We’ve probably all experienced physical reactions to psychological triggers. That hot flush that creeps across your cheeks when embarrassed; the gut-wrenching nausea that hits when you receive bad news; palpitations when nervous…
These are known as ‘psychosomatic’ physical symptoms where there’s no obvious medical cause, and so it’s believed that psychological or emotional factors are to blame.
As consultant neurologist Suzanne O’Sullivan demonstrates in her book, It’s All In Your Head – which has just scooped the Wellcome Book Prize 2016 – psychosomatic illness goes far beyond stomach butterflies and aches and pains that get worse when you’re worried.
For some, it can be as devastating and debilitating as the ‘medically diagnosable’ conditions that symptoms mimic – and she hopes the book will get people talking, and highlight the need for better services and support.
A hidden problem
“Psychosomatic disorders are really, really common, but for some reason, people don’t talk about them; it’s a hidden problem,” says O’Sullivan. “To think that one in three people in a neurology clinic have this sort of disorder - and yet most people have never have heard about it – is really shocking.”
It’s easy to dismiss psychosomatic problems as purely ‘imaginary’ or ‘pretend’, but O’Sullivan points out that it’s far more complex than that, and should be recognised as a “very real” condition.
Take Camilla, a successful lawyer and mum-of-two whose life is plagued by seizures despite the fact tests all come back negative, and Yvonne who goes blind although nothing’s wrong with her eyes – two examples highlighted in O’Sullivan’s book, which weaves true stories based on her encounters with patients, and knowledge and insights garnered during her years working at the Royal London Hospital, and now at the National Hospital for Neurology and Neurosurgery.
It’s eventually revealed that Camilla and Yvonne’s symptoms are rooted in emotionally traumatic experiences from their past. How these come to manifest in such extreme physical ways is an area that remains relatively mysterious – but there is real science to it, and O’Sullivan notes that researchers are now “much closer” to understanding the brain processes involved.
“The UK is actually very advanced in this, [but] it’s only been in the last five to 10 years that there’s a group of doctors now examining this with proper scientific rigour,” she says, adding that technology such as MRI scans sometimes enable doctors to see differences that distinguish somebody who is “psychogenically paralysed from somebody who’s pretending to be paralysed”. It’s believed that in psychosomatic illness, the brain has “retrained” itself to experience symptoms as though they are real.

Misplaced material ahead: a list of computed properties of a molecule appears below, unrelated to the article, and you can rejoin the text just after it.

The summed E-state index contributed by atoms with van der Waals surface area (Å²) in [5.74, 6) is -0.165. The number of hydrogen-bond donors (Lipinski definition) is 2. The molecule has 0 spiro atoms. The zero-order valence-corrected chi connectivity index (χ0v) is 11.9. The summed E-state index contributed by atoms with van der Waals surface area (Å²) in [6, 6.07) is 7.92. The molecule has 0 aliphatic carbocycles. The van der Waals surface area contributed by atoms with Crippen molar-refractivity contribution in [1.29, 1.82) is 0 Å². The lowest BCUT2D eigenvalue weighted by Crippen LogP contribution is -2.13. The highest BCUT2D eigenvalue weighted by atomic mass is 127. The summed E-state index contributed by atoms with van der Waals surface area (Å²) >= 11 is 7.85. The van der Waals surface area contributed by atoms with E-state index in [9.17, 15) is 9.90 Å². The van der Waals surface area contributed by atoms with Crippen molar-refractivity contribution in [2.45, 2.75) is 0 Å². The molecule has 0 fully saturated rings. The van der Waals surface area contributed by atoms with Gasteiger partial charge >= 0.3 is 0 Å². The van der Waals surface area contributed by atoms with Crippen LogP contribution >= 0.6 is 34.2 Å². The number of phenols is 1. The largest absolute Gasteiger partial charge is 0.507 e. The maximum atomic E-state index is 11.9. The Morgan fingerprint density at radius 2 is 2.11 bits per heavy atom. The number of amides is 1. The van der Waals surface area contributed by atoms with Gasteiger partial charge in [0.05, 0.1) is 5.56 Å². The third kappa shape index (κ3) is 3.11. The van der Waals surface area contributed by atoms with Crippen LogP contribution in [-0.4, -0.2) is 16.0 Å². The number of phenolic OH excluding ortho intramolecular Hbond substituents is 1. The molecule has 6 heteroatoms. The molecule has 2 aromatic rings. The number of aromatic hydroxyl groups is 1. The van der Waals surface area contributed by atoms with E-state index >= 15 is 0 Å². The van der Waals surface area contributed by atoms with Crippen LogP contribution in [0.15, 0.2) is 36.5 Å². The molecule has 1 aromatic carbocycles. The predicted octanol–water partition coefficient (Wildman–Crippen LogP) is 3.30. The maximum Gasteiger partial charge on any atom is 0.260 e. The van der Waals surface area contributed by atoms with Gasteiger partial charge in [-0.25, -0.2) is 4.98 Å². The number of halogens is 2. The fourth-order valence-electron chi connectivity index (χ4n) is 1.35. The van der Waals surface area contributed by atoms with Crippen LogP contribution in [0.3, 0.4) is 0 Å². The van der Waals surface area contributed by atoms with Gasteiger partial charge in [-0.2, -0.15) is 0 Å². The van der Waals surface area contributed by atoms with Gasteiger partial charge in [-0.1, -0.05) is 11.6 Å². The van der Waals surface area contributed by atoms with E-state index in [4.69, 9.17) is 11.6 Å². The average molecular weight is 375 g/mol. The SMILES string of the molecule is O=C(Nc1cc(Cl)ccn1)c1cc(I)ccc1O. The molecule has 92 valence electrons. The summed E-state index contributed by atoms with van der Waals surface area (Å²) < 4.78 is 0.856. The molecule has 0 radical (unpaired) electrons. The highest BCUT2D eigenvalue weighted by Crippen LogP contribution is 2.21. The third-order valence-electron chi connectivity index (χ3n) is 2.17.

Dismissed by doctors
And it’s not just public awareness that’s lacking – O’Sullivan is frustrated by the lack of knowledge and support within healthcare services too.
“In a lot of medical clinics, if they say your disorder is [psychosomatic], it feels like a dismissal. Medicine stops at a point where we say, ‘Well, you don’t have this or you don’t have that’,” she explains, adding that doctors need to work together to recognise psychosomatic illness as a genuine need for follow-up, and develop care pathways so patients can get the support they need.
“We already know that mental health is stigmatised. I think this is even more stigmatised, because of that fact that it looks physical but actually it’s psychological, and that makes it really hard for people to recognise that it’s a real problem,” adds O’Sullivan.
Lack of acknowledgement by doctors can add to this sense of stigma and isolation – and mean that people become trapped in impossible-seeming circumstances, where their symptoms remain a problem for them but aren’t being addressed.
“If somebody is having seizures everyday, the fact [tests show] they don’t have epilepsy is irrelevant to them,” O’Sullivan stresses.
“Can you imagine how it feels if you are having 10 seizures a day, or you’re in a wheelchair, and you perceive that a doctor’s told you there’s nothing wrong with you?”
Have you experienced symptoms that were deemed psychosomatic? Tell us about it in the comments below.